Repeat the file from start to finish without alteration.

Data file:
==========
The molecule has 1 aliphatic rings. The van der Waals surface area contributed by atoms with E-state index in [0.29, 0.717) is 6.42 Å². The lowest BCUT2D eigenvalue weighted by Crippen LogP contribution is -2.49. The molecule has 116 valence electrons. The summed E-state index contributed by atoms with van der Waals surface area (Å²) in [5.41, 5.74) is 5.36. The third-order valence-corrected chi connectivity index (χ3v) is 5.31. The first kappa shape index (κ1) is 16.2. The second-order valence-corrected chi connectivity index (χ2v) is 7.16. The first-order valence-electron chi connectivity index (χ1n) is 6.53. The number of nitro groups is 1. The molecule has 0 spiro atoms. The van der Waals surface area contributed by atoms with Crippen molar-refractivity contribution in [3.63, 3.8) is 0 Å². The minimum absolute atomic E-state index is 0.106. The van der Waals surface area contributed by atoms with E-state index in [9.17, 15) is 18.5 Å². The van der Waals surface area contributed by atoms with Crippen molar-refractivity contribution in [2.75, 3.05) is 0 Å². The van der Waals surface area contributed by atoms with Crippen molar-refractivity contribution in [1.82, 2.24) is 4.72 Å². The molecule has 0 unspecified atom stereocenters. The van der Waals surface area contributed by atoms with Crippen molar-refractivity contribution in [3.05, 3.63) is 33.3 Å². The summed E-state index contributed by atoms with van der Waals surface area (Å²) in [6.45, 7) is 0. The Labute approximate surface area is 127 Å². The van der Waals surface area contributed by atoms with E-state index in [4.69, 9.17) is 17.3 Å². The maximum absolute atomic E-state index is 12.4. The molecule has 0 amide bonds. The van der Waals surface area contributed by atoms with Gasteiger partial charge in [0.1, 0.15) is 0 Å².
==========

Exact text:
The molecule has 1 aliphatic rings. The van der Waals surface area contributed by atoms with E-state index in [0.29, 0.717) is 6.42 Å². The lowest BCUT2D eigenvalue weighted by Crippen LogP contribution is -2.49. The molecule has 116 valence electrons. The summed E-state index contributed by atoms with van der Waals surface area (Å²) in [5.41, 5.74) is 5.36. The third-order valence-corrected chi connectivity index (χ3v) is 5.31. The first kappa shape index (κ1) is 16.2. The second-order valence-corrected chi connectivity index (χ2v) is 7.16. The first-order valence-electron chi connectivity index (χ1n) is 6.53. The number of nitro groups is 1. The molecule has 0 spiro atoms. The van der Waals surface area contributed by atoms with Crippen molar-refractivity contribution in [3.63, 3.8) is 0 Å². The minimum absolute atomic E-state index is 0.106. The van der Waals surface area contributed by atoms with E-state index in [9.17, 15) is 18.5 Å². The van der Waals surface area contributed by atoms with Crippen molar-refractivity contribution in [2.75, 3.05) is 0 Å². The van der Waals surface area contributed by atoms with Crippen molar-refractivity contribution in [1.82, 2.24) is 4.72 Å². The molecule has 0 unspecified atom stereocenters. The van der Waals surface area contributed by atoms with Crippen molar-refractivity contribution in [3.05, 3.63) is 33.3 Å². The summed E-state index contributed by atoms with van der Waals surface area (Å²) in [6.45, 7) is 0. The Labute approximate surface area is 127 Å². The van der Waals surface area contributed by atoms with E-state index in [4.69, 9.17) is 17.3 Å². The maximum absolute atomic E-state index is 12.4. The molecule has 0 amide bonds. The van der Waals surface area contributed by atoms with Gasteiger partial charge in [0.1, 0.15) is 0 Å².